Diarrhea, the main symptom of cholera, is characterized by loose, watery stools that can last for a few days or longer. It usually indicates a digestive problem, such as a functional disorder, food intolerance or an infection caused by a parasite, virus or bacteria.
Diarrhea can cause dehydration – this is why replenishing lost fluids and electrolytes is crucial when treating this symptom. In the case of cholera, treatment also includes antibiotics to stop Vibrio cholerae from producing a toxin that causes the body to discharge large amounts of water. This toxin is responsible for the rapid loss of fluids and salts observed in people with cholera.
But in a recent study, Polish researchers reported finding five natural medicines for cholera. These come in the form of plants that belong to the rose (Rosaceae) family. Based on their study, which appeared in the journal BMC Complementary and Alternative Medicine, these plants -- namely, Agrimonia eupatoria (common agrimony), Fragaria vesca (wild strawberry), Rubus fruticosus (blackberry), R. idaeus (raspberry) and Rosa canina (dog rose) -- have the ability to neutralize the cholera toxin that causes severe diarrhea.
In their study, the researchers looked at alternative therapies for cholera by screening five medicinal plants, which have been used for centuries to treat diarrhea in Poland and in other parts of Europe.
Common agrimony is a hardy, flowering plant that can be found in Europe and North America. This medicinal herb is a natural remedy for menstrual difficulties, various skin conditions, cough, sore throat and diarrhea. Common agrimony is often made into an herbal tea and is rich in antioxidants and anti-inflammatory plant compounds, according to studies.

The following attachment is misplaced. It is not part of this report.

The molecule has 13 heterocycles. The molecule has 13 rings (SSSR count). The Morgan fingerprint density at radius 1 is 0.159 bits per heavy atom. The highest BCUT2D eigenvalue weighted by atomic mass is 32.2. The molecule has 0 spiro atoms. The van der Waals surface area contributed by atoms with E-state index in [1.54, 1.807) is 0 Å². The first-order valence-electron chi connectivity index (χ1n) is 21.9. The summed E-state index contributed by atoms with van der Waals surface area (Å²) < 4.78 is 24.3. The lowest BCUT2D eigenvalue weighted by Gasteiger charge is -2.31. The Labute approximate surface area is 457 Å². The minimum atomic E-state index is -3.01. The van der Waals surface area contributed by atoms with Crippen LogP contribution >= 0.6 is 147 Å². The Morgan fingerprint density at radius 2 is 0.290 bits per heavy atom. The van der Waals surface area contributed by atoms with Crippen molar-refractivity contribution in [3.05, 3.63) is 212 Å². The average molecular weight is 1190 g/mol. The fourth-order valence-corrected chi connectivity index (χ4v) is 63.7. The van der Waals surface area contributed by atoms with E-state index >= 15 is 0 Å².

Wild strawberry is a flowering and fruit-bearing plant native to Europe and Asia. Its berries are rich in vitamin C and ellagic acid, which are both well-known antioxidants. Wild strawberry leaves and fruits have astringent, laxative, diuretic and tonic properties. While the former is used to treat diarrhea, the latter is eaten to treat fever and rheumatic gout. The berries can also treat sunburn when applied topically.
Blackberry is a woody, fruit-bearing shrub that grows in the northern parts of Europe and in North America. Its fruits are widely used for their medicinal, nutritive and cosmetic value. In folk medicine, different parts of the blackberry plant are used to treat dysentery, diarrhea, whooping cough, labor pain, colitis and toothache. Its berries are rich in fiber, vitamin C, vitamin K, manganese and antioxidants.
Raspberry is a deciduous shrub known for its bright-red berries. It is commonly found in Europe and in temperate regions in Asia. While the fruits of the raspberry plant are widely used as food, its leaves are traditionally used to relieve various ailments, such as menstrual cramps, diarrhea, chronic skin conditions and conjunctivitis. Raspberry leaves are also considered excellent astringent and anti-inflammatory agents.
Dog rose is a wild rose species that can be found in Europe, northwest Africa and western Asia. Its fruits, flowers and seeds are used for culinary purposes as well as in nutritional supplements. Its fruits, for instance, are rich in vitamins A, C and E and antioxidant flavonoids and can be taken internally to treat colds, cough, influenza, minor infectious diseases, scurvy, diarrhea and gastritis.
After analyzing hot water extracts from these five plants, the researchers reported that all five have bacteriostatic activities, meaning they can inhibit the growth and reproduction of V. cholerae. Only common agrimony and blackberry showed bactericidal activity but only at higher concentrations. (Related: Pandemic cholera is naturally resistant to antibiotics: Scientists have discovered it is different than other drug-resistant bacteria.)
The researchers also found that the five extracts can modulate the effects of the cholera toxin on intracellular cAMP (cell-signaling molecule) levels. Three of the plant extracts, namely, common agrimony, blackberry and wild strawberry, suppressed the binding of the cholera toxin to the surface of cells and immobilized ganglioside GM1, the cell receptor for the cholera toxin.
Meanwhile, raspberry and rose showed the ability to interfere with the toxin internalization process of cells.
Based on these findings, the researchers concluded that infusions made with Rosaceae plants can treat cholera by slowing the growth of V. cholerae, inhibiting the binding of the cholera toxin to cell-surface receptors and preventing the internalization of the cholera toxin by cells.